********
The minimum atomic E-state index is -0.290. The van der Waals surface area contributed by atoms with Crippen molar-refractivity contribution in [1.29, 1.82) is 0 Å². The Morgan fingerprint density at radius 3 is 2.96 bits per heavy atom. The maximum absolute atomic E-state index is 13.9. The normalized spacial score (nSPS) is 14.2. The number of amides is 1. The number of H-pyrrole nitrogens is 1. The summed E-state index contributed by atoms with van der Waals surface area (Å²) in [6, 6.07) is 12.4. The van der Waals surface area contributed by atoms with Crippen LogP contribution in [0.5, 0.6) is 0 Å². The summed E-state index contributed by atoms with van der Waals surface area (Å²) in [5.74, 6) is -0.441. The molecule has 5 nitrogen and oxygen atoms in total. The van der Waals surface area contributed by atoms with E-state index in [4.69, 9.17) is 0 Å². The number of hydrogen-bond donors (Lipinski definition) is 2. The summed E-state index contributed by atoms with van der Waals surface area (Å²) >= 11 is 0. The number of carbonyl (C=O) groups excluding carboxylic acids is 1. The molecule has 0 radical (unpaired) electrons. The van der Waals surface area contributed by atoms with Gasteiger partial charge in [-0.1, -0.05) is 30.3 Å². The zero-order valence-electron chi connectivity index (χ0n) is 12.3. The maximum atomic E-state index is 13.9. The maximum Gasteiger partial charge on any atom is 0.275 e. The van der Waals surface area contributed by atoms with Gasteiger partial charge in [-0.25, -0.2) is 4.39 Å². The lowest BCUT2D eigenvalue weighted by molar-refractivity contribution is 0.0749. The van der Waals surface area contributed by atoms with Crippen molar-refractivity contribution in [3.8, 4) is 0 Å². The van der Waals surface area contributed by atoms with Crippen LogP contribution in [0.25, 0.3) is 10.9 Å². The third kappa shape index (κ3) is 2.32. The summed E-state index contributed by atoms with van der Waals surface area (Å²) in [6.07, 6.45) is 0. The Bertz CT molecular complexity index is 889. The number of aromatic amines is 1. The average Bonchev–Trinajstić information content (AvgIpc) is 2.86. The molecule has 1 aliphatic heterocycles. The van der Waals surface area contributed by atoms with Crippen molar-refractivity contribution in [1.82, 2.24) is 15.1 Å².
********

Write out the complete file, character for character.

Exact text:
The minimum atomic E-state index is -0.290. The van der Waals surface area contributed by atoms with Crippen molar-refractivity contribution in [1.29, 1.82) is 0 Å². The Morgan fingerprint density at radius 3 is 2.96 bits per heavy atom. The maximum absolute atomic E-state index is 13.9. The normalized spacial score (nSPS) is 14.2. The number of amides is 1. The number of H-pyrrole nitrogens is 1. The summed E-state index contributed by atoms with van der Waals surface area (Å²) in [6, 6.07) is 12.4. The van der Waals surface area contributed by atoms with Crippen LogP contribution in [0.5, 0.6) is 0 Å². The summed E-state index contributed by atoms with van der Waals surface area (Å²) in [5.74, 6) is -0.441. The molecule has 5 nitrogen and oxygen atoms in total. The van der Waals surface area contributed by atoms with E-state index in [4.69, 9.17) is 0 Å². The number of hydrogen-bond donors (Lipinski definition) is 2. The summed E-state index contributed by atoms with van der Waals surface area (Å²) >= 11 is 0. The number of carbonyl (C=O) groups excluding carboxylic acids is 1. The molecule has 0 radical (unpaired) electrons. The van der Waals surface area contributed by atoms with Gasteiger partial charge in [-0.1, -0.05) is 30.3 Å². The zero-order valence-electron chi connectivity index (χ0n) is 12.3. The maximum atomic E-state index is 13.9. The maximum Gasteiger partial charge on any atom is 0.275 e. The van der Waals surface area contributed by atoms with Gasteiger partial charge in [-0.25, -0.2) is 4.39 Å². The lowest BCUT2D eigenvalue weighted by molar-refractivity contribution is 0.0749. The van der Waals surface area contributed by atoms with Crippen molar-refractivity contribution in [3.8, 4) is 0 Å². The van der Waals surface area contributed by atoms with Crippen LogP contribution in [0.25, 0.3) is 10.9 Å². The third kappa shape index (κ3) is 2.32. The summed E-state index contributed by atoms with van der Waals surface area (Å²) in [6.07, 6.45) is 0. The Bertz CT molecular complexity index is 889. The number of aromatic amines is 1. The average Bonchev–Trinajstić information content (AvgIpc) is 2.86. The molecule has 1 aliphatic heterocycles. The van der Waals surface area contributed by atoms with Crippen molar-refractivity contribution in [1.82, 2.24) is 15.1 Å².